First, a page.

The demolition of Orlando’s Tinker Field is on hold, after politicos and community leaders expressed outrage that the historic facility was set to meet the wrecking ball with little notice.
Mayor Buddy Dyer announced that plans to demolish the former home to spring training and Minor League Baseball in Orlando would be put on hold to study alternatives to demolition. The city had slated $3 million to tear down Tinker Field and then build a new Tinker Field next door at McCracken Field. The rationale: the expansion of the Citrus Bowl next door would cut into the Tinker Field playing field and creating a 265-foot right-field fence.
But many in Orlando expressed dismay that the ballpark would be torn down; besides serving as the home of summer-collegiate ball in the last three seasons, Tinker Field hosts many concerts and community events while actually generating a profit for the city. Besides spring training, several other historic events have been held here, including a landmark Rev. Martin Luther King speech during the height of the Civil Rights era. So the old ballpark has a soft spot for many Orlando residents, who first called for it receive landmark status during meetings last week. The community reaction forced Dyer’s hand, per the Orlando Sentinel:
The mayor said he had ordered a halt to the demolition that was scheduled to happen as soon as next month. He also asked architects to “look at all options to preserve the historic significance of Tinker Field.”…
“The guiding principle regarding the future of Tinker Field was that this is an opportunity to build a facility that would restore a functioning baseball stadium to the area and to preserve the historic significance of Tinker Field,” Dyer said Monday.
Though Tinker Field’s demolition has been at least temporarily halted, the plan to build a new ballpark atop McCracken Field will proceed, he said.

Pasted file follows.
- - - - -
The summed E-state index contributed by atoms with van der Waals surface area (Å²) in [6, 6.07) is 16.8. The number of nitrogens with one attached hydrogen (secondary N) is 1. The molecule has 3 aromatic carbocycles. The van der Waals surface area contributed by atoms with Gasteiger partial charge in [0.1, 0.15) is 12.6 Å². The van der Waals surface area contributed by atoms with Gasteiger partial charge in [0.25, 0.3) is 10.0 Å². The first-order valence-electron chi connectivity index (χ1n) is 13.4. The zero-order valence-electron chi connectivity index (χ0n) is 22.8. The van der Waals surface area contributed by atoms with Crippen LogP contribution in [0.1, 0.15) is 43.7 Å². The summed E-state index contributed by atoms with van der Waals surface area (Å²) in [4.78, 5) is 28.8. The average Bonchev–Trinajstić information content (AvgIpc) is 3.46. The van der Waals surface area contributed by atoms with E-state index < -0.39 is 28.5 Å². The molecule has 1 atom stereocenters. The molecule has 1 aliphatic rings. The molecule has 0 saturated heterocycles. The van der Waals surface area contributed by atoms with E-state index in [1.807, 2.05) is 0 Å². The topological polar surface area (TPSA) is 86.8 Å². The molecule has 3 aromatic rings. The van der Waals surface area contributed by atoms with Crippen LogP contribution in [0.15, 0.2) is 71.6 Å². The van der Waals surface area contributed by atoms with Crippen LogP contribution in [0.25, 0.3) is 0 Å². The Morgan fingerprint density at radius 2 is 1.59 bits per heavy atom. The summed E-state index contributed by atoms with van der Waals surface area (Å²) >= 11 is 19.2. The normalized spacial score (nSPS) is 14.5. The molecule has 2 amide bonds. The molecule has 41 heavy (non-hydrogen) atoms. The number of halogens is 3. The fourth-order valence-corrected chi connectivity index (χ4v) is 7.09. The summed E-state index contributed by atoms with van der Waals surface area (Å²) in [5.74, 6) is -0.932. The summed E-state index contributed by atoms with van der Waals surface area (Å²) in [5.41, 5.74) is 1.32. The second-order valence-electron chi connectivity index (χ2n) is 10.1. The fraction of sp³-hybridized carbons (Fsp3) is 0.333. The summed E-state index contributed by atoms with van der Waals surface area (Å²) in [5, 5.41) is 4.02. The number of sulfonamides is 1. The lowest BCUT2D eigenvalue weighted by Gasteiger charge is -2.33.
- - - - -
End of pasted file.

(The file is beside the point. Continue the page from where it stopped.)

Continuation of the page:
Of course, you could argue that the venue would look a lot better with $3 million in improvements, and you could also argue some sort of Green Monster (maybe a White Monster?) in right field wouldn’t be inappropriate for summer-collegiate ball. And keeping the ballpark intact would keep the venue viable for concerts and other community events.
Though the field was used for baseball as far back s 1914, Tinker Field opened in 1923 and was rebuilt in 1963. The Cincinnati Reds trained there in 1923-1930, the Brooklyn Dodgers trained there in 1934-1935, and the Washington Senators/Minnesota Twins trained there between 1936 and 1990, save the three wartime years when the team trained in College Park, Md., and are most closely associated with the facility There are some Griffith Stadium seats still installed in the Tinker Field grandstand, as well as a bust of former Sens owner Clark Griffith. It was built in 1923 and named for former Chicago Cubs infielder Joe Tinker — he of Tinker to Evers to Chance fame — who retired in Orlando.
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